VCAT subsequently found that there was no less restrictive treatment and made an order for ECT to be administered. VCAT again did not consider the treatment criteria specified in s 5 of the MHA.
Grounds of Appeal
The common grounds of appeal can be summarised as follows:
- VCAT's reasons did not comply with s 117 of the Victorian Civil and Administrative Tribunal Act 1998 (VCAT Act) because it did not disclose how it applied the test under s 68(1) of the MHA to conclude that the plaintiffs did not have capacity to give informed consent.
- VCAT erred in law in interpreting and applying the 'capacity to give informed consent' test referred to in s 96(1)(a)(i) of the MHA.
- VCAT erred in law in interpreting and applying the 'no less restrictive way for the patient to be treated' test specified in s 96(1)(a)(ii).
In relation to NJE specifically, the following further ground of appeal was identified:
- VCAT misconstrued and misapplied s 68(1)(c) of the MHA by asking whether the Plaintiff could 'use and weigh' the information, when the correct test was whether the Plaintiff was not able to 'use or weigh' the information.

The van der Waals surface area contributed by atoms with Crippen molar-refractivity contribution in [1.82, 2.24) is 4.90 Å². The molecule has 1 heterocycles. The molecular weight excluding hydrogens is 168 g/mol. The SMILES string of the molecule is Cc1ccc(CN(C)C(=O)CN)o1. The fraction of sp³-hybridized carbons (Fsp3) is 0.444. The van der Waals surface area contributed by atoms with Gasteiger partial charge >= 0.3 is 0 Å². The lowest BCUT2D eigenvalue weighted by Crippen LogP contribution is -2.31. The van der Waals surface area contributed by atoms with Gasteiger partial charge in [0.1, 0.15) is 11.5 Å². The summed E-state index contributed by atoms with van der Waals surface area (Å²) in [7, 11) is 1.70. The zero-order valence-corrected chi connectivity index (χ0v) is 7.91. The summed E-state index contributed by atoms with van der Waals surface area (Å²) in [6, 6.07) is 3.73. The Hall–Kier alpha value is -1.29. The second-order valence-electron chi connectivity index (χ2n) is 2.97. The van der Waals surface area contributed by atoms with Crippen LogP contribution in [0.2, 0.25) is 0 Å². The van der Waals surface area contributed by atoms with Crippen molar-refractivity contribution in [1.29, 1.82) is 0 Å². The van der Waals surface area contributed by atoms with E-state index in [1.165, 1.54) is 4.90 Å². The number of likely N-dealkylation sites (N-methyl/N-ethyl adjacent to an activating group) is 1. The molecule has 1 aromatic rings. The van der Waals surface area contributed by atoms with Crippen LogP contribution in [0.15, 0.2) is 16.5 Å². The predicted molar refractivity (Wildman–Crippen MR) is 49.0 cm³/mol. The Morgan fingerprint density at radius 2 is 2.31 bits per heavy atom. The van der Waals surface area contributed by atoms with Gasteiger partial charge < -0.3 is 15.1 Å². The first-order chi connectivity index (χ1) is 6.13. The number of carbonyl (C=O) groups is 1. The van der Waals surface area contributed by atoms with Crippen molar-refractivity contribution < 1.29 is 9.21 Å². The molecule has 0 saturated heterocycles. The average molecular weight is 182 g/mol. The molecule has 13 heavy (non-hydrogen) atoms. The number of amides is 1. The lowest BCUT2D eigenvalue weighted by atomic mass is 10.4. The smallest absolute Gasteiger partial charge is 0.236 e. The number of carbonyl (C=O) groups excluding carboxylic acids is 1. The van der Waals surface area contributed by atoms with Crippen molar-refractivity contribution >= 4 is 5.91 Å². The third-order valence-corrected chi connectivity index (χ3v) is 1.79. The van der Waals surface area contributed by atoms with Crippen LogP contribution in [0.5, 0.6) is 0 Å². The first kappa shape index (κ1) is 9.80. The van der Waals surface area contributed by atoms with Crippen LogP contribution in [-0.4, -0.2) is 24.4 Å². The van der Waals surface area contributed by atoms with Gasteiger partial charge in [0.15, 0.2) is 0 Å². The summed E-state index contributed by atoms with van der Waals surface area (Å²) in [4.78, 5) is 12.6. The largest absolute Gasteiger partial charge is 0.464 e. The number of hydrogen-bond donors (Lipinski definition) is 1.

A person may be subjected to compulsory treatment under a Temporary Treatment Order or a Treatment Order if they meet the criteria specified in s 5 of the MHA. These are that the person has a mental illness and as a result they require immediate treatment to prevent serious deterioration in their mental or physical health, or serious harm to themselves or another. It must also be shown that the immediate treatment will be provided to the person if they are the subject of a Treatment Order or Temporary Treatment Order and that there is no less restrictive means available to enable the person to receive immediate treatment.